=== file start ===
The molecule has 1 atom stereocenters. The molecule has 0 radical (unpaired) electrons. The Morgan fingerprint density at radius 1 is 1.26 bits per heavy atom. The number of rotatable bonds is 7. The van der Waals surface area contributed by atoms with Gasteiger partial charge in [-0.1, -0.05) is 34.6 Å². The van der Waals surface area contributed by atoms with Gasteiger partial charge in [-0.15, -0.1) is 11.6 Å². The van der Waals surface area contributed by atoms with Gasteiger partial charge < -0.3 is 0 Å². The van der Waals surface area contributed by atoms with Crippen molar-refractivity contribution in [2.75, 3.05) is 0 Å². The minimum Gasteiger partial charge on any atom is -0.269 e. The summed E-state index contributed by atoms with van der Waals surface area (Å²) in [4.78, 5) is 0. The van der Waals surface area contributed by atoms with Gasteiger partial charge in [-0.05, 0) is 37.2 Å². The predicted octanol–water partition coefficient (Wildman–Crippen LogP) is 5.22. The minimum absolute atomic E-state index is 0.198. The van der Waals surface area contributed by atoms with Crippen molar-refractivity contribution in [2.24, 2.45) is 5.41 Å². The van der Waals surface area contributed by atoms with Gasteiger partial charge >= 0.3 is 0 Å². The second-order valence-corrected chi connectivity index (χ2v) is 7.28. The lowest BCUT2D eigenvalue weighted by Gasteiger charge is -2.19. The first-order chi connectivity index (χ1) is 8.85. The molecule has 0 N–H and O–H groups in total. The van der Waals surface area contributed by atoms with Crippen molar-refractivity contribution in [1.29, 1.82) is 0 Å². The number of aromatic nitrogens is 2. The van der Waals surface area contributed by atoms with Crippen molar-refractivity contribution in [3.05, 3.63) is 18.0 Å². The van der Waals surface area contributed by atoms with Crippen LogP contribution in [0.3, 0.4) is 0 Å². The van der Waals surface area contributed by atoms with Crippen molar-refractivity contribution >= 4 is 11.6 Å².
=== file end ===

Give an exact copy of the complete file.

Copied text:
The molecule has 1 atom stereocenters. The molecule has 0 radical (unpaired) electrons. The Morgan fingerprint density at radius 1 is 1.26 bits per heavy atom. The number of rotatable bonds is 7. The van der Waals surface area contributed by atoms with Gasteiger partial charge in [-0.1, -0.05) is 34.6 Å². The van der Waals surface area contributed by atoms with Gasteiger partial charge in [-0.15, -0.1) is 11.6 Å². The van der Waals surface area contributed by atoms with Gasteiger partial charge < -0.3 is 0 Å². The van der Waals surface area contributed by atoms with Crippen molar-refractivity contribution in [2.75, 3.05) is 0 Å². The minimum Gasteiger partial charge on any atom is -0.269 e. The summed E-state index contributed by atoms with van der Waals surface area (Å²) in [4.78, 5) is 0. The van der Waals surface area contributed by atoms with Gasteiger partial charge in [-0.05, 0) is 37.2 Å². The predicted octanol–water partition coefficient (Wildman–Crippen LogP) is 5.22. The minimum absolute atomic E-state index is 0.198. The van der Waals surface area contributed by atoms with Crippen molar-refractivity contribution in [2.24, 2.45) is 5.41 Å². The van der Waals surface area contributed by atoms with Gasteiger partial charge >= 0.3 is 0 Å². The second-order valence-corrected chi connectivity index (χ2v) is 7.28. The lowest BCUT2D eigenvalue weighted by Gasteiger charge is -2.19. The first-order chi connectivity index (χ1) is 8.85. The molecule has 0 N–H and O–H groups in total. The van der Waals surface area contributed by atoms with Crippen molar-refractivity contribution in [1.29, 1.82) is 0 Å². The number of aromatic nitrogens is 2. The van der Waals surface area contributed by atoms with Crippen molar-refractivity contribution in [3.05, 3.63) is 18.0 Å². The van der Waals surface area contributed by atoms with Crippen LogP contribution in [0.3, 0.4) is 0 Å². The van der Waals surface area contributed by atoms with Crippen molar-refractivity contribution >= 4 is 11.6 Å².